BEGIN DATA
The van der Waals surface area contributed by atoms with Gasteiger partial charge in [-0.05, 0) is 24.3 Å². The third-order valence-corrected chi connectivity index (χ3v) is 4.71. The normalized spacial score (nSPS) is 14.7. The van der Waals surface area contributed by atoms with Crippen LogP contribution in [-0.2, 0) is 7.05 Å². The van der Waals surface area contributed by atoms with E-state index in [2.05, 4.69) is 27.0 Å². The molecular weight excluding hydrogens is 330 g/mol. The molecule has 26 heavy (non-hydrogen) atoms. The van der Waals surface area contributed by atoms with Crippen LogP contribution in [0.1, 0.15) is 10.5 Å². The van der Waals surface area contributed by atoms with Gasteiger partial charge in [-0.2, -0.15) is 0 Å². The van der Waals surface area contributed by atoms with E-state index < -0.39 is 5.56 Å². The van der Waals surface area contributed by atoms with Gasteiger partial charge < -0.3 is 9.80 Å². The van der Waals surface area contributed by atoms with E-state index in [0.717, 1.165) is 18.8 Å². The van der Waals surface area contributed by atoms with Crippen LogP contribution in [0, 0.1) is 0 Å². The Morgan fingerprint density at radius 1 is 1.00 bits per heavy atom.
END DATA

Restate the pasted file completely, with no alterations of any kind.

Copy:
The van der Waals surface area contributed by atoms with Gasteiger partial charge in [-0.05, 0) is 24.3 Å². The third-order valence-corrected chi connectivity index (χ3v) is 4.71. The normalized spacial score (nSPS) is 14.7. The van der Waals surface area contributed by atoms with Crippen LogP contribution in [-0.2, 0) is 7.05 Å². The van der Waals surface area contributed by atoms with E-state index in [2.05, 4.69) is 27.0 Å². The molecular weight excluding hydrogens is 330 g/mol. The molecule has 26 heavy (non-hydrogen) atoms. The van der Waals surface area contributed by atoms with Crippen LogP contribution in [0.1, 0.15) is 10.5 Å². The van der Waals surface area contributed by atoms with Gasteiger partial charge in [-0.2, -0.15) is 0 Å². The van der Waals surface area contributed by atoms with E-state index < -0.39 is 5.56 Å². The van der Waals surface area contributed by atoms with Gasteiger partial charge < -0.3 is 9.80 Å². The van der Waals surface area contributed by atoms with E-state index in [0.717, 1.165) is 18.8 Å². The van der Waals surface area contributed by atoms with Crippen LogP contribution in [0, 0.1) is 0 Å². The Morgan fingerprint density at radius 1 is 1.00 bits per heavy atom.